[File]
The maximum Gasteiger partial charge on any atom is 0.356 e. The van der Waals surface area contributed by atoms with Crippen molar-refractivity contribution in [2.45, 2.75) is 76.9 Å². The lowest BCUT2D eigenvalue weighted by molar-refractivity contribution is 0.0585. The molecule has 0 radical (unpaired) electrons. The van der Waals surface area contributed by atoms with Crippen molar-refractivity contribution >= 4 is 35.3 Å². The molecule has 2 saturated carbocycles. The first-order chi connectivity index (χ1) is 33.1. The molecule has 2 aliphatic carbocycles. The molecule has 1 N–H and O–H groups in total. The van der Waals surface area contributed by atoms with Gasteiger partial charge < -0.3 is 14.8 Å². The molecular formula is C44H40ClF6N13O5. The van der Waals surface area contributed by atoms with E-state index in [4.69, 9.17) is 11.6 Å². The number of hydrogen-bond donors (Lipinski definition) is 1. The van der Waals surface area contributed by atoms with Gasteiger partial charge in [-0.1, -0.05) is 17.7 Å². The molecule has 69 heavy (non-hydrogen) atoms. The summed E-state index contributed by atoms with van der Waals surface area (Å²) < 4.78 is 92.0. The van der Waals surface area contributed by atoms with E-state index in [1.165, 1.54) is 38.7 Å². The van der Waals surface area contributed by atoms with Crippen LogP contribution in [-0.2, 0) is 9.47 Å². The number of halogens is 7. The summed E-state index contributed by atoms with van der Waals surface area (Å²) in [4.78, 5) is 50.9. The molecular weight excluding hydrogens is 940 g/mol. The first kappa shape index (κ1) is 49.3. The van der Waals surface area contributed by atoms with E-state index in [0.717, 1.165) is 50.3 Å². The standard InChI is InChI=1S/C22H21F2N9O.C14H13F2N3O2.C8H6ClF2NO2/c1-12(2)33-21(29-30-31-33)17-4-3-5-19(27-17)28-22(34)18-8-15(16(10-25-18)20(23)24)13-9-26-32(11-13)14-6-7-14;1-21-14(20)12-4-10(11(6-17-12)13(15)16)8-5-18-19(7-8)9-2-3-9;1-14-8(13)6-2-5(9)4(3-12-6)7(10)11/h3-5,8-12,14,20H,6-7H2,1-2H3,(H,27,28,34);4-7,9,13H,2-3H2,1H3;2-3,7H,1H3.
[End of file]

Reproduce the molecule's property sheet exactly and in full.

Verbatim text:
The maximum Gasteiger partial charge on any atom is 0.356 e. The van der Waals surface area contributed by atoms with Crippen molar-refractivity contribution in [2.45, 2.75) is 76.9 Å². The lowest BCUT2D eigenvalue weighted by molar-refractivity contribution is 0.0585. The molecule has 0 radical (unpaired) electrons. The van der Waals surface area contributed by atoms with Crippen molar-refractivity contribution >= 4 is 35.3 Å². The molecule has 2 saturated carbocycles. The first-order chi connectivity index (χ1) is 33.1. The molecule has 2 aliphatic carbocycles. The molecule has 1 N–H and O–H groups in total. The van der Waals surface area contributed by atoms with Gasteiger partial charge < -0.3 is 14.8 Å². The molecular formula is C44H40ClF6N13O5. The van der Waals surface area contributed by atoms with E-state index in [4.69, 9.17) is 11.6 Å². The number of hydrogen-bond donors (Lipinski definition) is 1. The van der Waals surface area contributed by atoms with Gasteiger partial charge in [-0.1, -0.05) is 17.7 Å². The molecule has 69 heavy (non-hydrogen) atoms. The summed E-state index contributed by atoms with van der Waals surface area (Å²) < 4.78 is 92.0. The van der Waals surface area contributed by atoms with E-state index in [1.165, 1.54) is 38.7 Å². The van der Waals surface area contributed by atoms with Crippen LogP contribution in [-0.2, 0) is 9.47 Å². The number of halogens is 7. The summed E-state index contributed by atoms with van der Waals surface area (Å²) in [4.78, 5) is 50.9. The molecular weight excluding hydrogens is 940 g/mol. The first kappa shape index (κ1) is 49.3. The van der Waals surface area contributed by atoms with E-state index in [0.717, 1.165) is 50.3 Å². The standard InChI is InChI=1S/C22H21F2N9O.C14H13F2N3O2.C8H6ClF2NO2/c1-12(2)33-21(29-30-31-33)17-4-3-5-19(27-17)28-22(34)18-8-15(16(10-25-18)20(23)24)13-9-26-32(11-13)14-6-7-14;1-21-14(20)12-4-10(11(6-17-12)13(15)16)8-5-18-19(7-8)9-2-3-9;1-14-8(13)6-2-5(9)4(3-12-6)7(10)11/h3-5,8-12,14,20H,6-7H2,1-2H3,(H,27,28,34);4-7,9,13H,2-3H2,1H3;2-3,7H,1H3.